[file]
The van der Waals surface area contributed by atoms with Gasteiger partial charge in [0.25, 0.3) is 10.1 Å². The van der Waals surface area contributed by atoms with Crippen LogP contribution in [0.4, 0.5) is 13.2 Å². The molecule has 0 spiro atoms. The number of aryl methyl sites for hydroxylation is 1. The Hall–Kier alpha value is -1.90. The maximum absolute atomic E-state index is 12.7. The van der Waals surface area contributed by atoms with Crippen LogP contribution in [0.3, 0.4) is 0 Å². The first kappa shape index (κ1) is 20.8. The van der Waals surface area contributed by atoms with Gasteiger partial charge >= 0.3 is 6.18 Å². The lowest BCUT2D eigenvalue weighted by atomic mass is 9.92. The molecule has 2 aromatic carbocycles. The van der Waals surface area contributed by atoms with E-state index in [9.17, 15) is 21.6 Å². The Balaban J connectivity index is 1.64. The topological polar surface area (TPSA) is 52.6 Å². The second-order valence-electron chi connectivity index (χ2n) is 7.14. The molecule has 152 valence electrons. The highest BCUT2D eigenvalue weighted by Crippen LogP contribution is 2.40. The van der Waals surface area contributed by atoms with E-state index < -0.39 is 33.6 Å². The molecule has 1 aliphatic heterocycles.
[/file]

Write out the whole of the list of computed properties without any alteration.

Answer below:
The van der Waals surface area contributed by atoms with Gasteiger partial charge in [0.25, 0.3) is 10.1 Å². The van der Waals surface area contributed by atoms with Crippen LogP contribution in [0.4, 0.5) is 13.2 Å². The molecule has 0 spiro atoms. The number of aryl methyl sites for hydroxylation is 1. The Hall–Kier alpha value is -1.90. The maximum absolute atomic E-state index is 12.7. The van der Waals surface area contributed by atoms with Crippen LogP contribution in [0.3, 0.4) is 0 Å². The first kappa shape index (κ1) is 20.8. The van der Waals surface area contributed by atoms with Gasteiger partial charge >= 0.3 is 6.18 Å². The lowest BCUT2D eigenvalue weighted by atomic mass is 9.92. The molecule has 2 aromatic carbocycles. The van der Waals surface area contributed by atoms with E-state index in [9.17, 15) is 21.6 Å². The Balaban J connectivity index is 1.64. The topological polar surface area (TPSA) is 52.6 Å². The second-order valence-electron chi connectivity index (χ2n) is 7.14. The molecule has 152 valence electrons. The highest BCUT2D eigenvalue weighted by Crippen LogP contribution is 2.40. The van der Waals surface area contributed by atoms with E-state index < -0.39 is 33.6 Å². The molecule has 1 aliphatic heterocycles.